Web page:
Fireflyreaver

Zombies can’t fly spaceships.

6.  The Reavers are just stupid.  This is primarily a complaint about the Serenity movie, but the Reavers are portrayed like space-going zombies.  Mal and the crew duct-tape a bunch of garbage to the hull of the Serenity and use it to sneak past the Reaver fleet, just like they did in Walking Dead when Rick and Glenn covered themselves in goo to get past the walkers.  Unfortunately, that’s just stupid.  It’s one thing if the zombies are mindless and acting on instinct, but the Reavers have to operate complicated spaceships!  They can’t be that stupid!

No matter how many excuses the Browncoats make, the fact of the matter is that Firefly failed to appeal to the viewing audience.  It wasn’t the order that the episodes were aired in, it wasn’t that the show was ahead of it’s time, it wasn’t that it was too smart for the then-television-viewing audience.  It failed because it just wasn’t that good.  At best, Firefly was a mediocre show and while Fox might have hastened it’s demise, it certainly didn’t cause it.  Joss did an amazing job with Buffy, I loved Angel, but thereafter, I think his television work went straight down hill.  Firefly?  Not that good.  Dollhouse?  Quite bad.  Then he went on to do movies and I think he’s much better suited to that.  Firefly feels like it was something to do after his supernatural series ended, just so people didn’t pigeonhole him as a supernatural TV guy.  I don’t think he’s that good at science fiction though.  Go with what you know.

So what about you?  Did you like Firefly and if so, why?  I know there’s no accounting for taste, I suppose some people just like what they like and can’t explain why they like it, but I’d like to see people try, rather than getting emotional and insulting all nay-sayers, which is exactly what happened in the thread I mentioned above.  The horrors, they say, that anyone wouldn’t love this show!  There must be something wrong with them!  Nope, that’s just not how it works.  Prove me wrong.  Comment below.

Comments

33 Comments

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  • gregenstein says on: March 24, 2014 at 12:29 pm

     

    I disagree on a couple of points. I’ll use your numbers as reference.

    1. I don’t see them as lacking any particular depth. No worse than only getting the first 13 episodes of Star Trek. There is a whole story about Shepherd Book that didn’t get to be told, for example. I don’t think we ever got to see Chekhov’s back story in Star Trek, and they had 3 seasons.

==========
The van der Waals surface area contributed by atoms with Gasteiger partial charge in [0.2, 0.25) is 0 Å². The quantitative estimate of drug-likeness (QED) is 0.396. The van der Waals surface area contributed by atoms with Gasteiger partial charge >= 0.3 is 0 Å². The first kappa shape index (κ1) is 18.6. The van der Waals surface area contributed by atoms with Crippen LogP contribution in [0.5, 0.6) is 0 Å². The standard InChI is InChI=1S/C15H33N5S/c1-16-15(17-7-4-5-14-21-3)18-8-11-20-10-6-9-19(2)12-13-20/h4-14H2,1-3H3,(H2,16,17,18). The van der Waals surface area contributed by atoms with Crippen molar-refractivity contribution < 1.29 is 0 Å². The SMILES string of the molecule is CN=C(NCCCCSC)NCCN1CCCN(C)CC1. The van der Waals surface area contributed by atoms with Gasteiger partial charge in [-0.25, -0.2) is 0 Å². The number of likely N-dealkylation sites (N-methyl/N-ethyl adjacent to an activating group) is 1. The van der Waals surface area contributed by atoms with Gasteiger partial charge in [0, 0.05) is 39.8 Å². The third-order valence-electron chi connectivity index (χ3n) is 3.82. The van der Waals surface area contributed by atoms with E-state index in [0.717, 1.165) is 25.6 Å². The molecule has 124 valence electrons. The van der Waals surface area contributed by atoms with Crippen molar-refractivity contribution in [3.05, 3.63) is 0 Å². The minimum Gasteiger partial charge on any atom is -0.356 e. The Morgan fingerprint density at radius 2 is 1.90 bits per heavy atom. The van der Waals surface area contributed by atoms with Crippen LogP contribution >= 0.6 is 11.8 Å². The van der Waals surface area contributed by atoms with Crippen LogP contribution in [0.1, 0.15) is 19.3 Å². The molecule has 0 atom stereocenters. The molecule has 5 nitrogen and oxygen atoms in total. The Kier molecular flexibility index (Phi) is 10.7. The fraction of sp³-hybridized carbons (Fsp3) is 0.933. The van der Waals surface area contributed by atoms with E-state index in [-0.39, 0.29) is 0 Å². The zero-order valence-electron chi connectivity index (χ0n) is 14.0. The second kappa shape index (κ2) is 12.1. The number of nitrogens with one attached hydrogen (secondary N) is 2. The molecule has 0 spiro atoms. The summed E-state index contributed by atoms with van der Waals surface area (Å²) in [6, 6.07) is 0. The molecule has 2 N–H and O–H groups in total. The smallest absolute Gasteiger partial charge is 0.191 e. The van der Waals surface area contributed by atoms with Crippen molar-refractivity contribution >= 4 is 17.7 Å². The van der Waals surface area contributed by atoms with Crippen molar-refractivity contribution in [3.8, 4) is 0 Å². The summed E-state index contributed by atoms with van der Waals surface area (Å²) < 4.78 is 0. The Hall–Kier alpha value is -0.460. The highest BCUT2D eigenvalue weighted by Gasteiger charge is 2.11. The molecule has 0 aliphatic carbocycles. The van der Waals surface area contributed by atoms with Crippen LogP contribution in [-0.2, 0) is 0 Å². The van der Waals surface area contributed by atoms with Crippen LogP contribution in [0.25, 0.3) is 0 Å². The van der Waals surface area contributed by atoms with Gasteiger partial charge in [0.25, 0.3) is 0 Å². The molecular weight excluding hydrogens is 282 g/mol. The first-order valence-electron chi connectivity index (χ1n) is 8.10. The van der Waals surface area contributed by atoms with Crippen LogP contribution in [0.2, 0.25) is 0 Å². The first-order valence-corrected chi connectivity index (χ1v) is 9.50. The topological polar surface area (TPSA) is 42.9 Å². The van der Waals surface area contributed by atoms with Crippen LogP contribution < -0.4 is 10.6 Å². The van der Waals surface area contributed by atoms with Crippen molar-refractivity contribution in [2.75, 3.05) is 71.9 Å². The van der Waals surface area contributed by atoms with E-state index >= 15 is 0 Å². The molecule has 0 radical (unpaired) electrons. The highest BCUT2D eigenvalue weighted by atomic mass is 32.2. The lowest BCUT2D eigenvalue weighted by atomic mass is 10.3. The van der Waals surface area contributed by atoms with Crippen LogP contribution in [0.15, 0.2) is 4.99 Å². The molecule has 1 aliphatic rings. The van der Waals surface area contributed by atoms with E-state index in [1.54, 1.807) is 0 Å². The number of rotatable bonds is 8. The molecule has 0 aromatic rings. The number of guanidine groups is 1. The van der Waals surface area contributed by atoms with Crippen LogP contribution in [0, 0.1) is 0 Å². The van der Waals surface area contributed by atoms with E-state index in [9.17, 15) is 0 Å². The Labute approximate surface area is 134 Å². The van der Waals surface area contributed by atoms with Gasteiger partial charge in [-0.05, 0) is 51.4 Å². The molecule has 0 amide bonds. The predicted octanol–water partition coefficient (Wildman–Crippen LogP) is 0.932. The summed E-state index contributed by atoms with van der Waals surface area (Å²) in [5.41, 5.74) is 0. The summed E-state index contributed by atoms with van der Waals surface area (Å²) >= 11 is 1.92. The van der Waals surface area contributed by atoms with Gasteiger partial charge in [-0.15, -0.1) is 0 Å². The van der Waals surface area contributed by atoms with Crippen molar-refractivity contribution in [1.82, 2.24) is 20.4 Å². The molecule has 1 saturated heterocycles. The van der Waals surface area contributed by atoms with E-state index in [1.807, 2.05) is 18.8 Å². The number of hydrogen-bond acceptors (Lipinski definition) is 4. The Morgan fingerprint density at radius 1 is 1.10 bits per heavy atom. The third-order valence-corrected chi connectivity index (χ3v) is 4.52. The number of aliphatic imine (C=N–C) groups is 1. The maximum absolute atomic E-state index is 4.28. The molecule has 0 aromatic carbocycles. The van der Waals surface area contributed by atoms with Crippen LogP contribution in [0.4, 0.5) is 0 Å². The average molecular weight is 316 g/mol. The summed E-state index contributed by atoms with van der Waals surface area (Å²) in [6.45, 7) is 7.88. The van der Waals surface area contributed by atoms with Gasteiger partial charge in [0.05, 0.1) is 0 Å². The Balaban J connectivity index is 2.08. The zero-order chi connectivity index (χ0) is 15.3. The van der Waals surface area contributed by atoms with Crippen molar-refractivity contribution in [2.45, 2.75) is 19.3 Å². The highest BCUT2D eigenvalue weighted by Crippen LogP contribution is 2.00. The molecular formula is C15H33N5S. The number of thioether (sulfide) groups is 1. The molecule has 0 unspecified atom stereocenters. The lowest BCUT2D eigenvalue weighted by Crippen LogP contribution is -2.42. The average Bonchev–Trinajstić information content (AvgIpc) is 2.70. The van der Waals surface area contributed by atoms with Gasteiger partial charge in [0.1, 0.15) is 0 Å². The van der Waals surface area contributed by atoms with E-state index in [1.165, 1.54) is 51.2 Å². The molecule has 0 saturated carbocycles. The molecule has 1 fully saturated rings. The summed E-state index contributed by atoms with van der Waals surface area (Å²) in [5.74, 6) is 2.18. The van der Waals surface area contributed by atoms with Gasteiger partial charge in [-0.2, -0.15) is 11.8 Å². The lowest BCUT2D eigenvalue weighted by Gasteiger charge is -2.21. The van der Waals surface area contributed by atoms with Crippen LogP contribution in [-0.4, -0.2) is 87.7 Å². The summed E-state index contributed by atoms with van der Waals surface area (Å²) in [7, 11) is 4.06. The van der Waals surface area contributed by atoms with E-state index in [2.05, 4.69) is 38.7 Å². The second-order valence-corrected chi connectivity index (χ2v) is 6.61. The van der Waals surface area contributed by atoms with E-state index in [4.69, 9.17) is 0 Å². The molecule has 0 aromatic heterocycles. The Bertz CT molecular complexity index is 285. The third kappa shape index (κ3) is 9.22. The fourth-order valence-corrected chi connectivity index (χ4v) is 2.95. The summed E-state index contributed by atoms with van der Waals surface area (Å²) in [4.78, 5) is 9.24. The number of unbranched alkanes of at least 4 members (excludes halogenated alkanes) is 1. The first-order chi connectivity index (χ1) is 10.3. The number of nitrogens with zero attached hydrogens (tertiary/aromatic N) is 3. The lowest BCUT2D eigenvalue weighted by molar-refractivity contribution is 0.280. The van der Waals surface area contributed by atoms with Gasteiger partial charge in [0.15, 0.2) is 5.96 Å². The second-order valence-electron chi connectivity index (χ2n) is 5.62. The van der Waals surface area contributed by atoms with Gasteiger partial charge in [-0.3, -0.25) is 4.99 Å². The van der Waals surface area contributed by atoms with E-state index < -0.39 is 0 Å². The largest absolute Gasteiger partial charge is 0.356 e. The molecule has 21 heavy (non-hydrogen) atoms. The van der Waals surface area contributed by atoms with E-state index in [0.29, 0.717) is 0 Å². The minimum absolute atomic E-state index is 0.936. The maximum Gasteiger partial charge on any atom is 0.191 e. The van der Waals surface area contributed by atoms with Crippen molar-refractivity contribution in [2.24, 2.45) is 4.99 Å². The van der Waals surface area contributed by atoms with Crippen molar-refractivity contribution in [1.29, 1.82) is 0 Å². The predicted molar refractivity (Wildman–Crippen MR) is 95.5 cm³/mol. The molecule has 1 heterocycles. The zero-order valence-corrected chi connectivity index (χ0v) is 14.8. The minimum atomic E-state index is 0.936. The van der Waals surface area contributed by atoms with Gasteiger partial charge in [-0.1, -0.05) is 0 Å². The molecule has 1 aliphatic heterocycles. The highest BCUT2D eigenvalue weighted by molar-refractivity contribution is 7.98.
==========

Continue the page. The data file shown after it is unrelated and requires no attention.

2. I get your point here. It is science fiction though. If you’re willing to make the leap to human derived FTL, which is obviously necessary to even get “the verse”, but not for humanity to have found this solar system, well I can’t argue with that. Maybe we figured out how to tap into an alternate universe based on inflation theory.

    3. Agreed on this. Awfully Anglo American out in the verse.

    4. I see this as a strong point. Rich and well off get the biggest and best toys, while guns are still cheap and really made.

    5. He’s obviously pissed the independents lost the war, and he is trying to stick it to them whenever possible. Mostly though they seem to be avoiding the Alliance to aid Simon and River. Maybe I am missing something. You do get to see why they are evil once you see the movie, but yes not explained in the original 13.

    6. Agreed that I’m not sure how Reavers pilot spaceships. That’s one plot line I would have loved to see explained.

    • gregenstein says on: March 24, 2014 at 12:55 pm

       

      Also, it might be possible to terra form Ceres (dwarf planet I’m the asteroid belt). That is, once we figure out how to do such a thing. Not sure it would be in the Goldilocks zone, but I don’t think it is unreasonable to think there would be more than 3 or 4 “terra formable” planets/moons in another solar system.

      • Cephus says on: March 24, 2014 at 1:42 pm

         

        Honestly, I don’t know that we could do it because it doesn’t have enough gravity to hold an atmosphere. However, for the sake of argument, let’s assume that we could. That would give us 4 planets in this system that could potentially support life, assuming we also did it for Venus and Mars. Venus would be extremely hot and pretty inhospitable and Ceres would be extremely cold and pretty inhospitable. Mars would have problems since it doesn’t have a stable lunar system. But even assuming all of those problems go away and all four worlds are perfect for life, that’s still four out of how many in the Firefly system? In a deleted scene in “Our Mrs. Reynolds”, Mal tells Saffron that there are more than “70 Earths” in the system. That’s just absurd. There’s a point where you go from science fiction to pseudo-science fantasy and Firefly went way past that point.

    • Cephus says on: March 24, 2014 at 1:59 pm

       

      Thanks for commenting! Let’s take a look at these by the numbers.